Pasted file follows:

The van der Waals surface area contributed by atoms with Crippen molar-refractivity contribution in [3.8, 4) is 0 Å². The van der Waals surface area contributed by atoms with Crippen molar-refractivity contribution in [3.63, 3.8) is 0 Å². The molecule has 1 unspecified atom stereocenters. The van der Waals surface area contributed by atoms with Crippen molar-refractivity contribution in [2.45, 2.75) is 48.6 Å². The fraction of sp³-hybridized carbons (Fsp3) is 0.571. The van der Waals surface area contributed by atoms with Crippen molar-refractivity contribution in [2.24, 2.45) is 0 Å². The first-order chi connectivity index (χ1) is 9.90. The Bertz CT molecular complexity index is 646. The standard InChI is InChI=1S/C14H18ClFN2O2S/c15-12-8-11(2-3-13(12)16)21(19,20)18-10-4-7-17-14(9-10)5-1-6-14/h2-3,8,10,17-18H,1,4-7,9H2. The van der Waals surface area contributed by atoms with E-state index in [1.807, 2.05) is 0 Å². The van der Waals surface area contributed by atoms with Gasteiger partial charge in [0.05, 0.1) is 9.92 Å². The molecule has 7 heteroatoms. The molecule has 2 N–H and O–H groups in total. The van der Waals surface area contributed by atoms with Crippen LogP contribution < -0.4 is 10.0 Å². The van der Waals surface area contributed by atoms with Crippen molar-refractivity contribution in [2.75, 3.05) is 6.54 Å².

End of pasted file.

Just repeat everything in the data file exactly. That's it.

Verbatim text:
The van der Waals surface area contributed by atoms with Crippen molar-refractivity contribution in [3.8, 4) is 0 Å². The van der Waals surface area contributed by atoms with Crippen molar-refractivity contribution in [3.63, 3.8) is 0 Å². The molecule has 1 unspecified atom stereocenters. The van der Waals surface area contributed by atoms with Crippen molar-refractivity contribution in [2.45, 2.75) is 48.6 Å². The fraction of sp³-hybridized carbons (Fsp3) is 0.571. The van der Waals surface area contributed by atoms with Crippen molar-refractivity contribution in [2.24, 2.45) is 0 Å². The first-order chi connectivity index (χ1) is 9.90. The Bertz CT molecular complexity index is 646. The standard InChI is InChI=1S/C14H18ClFN2O2S/c15-12-8-11(2-3-13(12)16)21(19,20)18-10-4-7-17-14(9-10)5-1-6-14/h2-3,8,10,17-18H,1,4-7,9H2. The van der Waals surface area contributed by atoms with E-state index in [1.807, 2.05) is 0 Å². The van der Waals surface area contributed by atoms with Gasteiger partial charge in [0.05, 0.1) is 9.92 Å². The molecule has 7 heteroatoms. The molecule has 2 N–H and O–H groups in total. The van der Waals surface area contributed by atoms with Crippen LogP contribution < -0.4 is 10.0 Å². The van der Waals surface area contributed by atoms with Crippen molar-refractivity contribution in [2.75, 3.05) is 6.54 Å².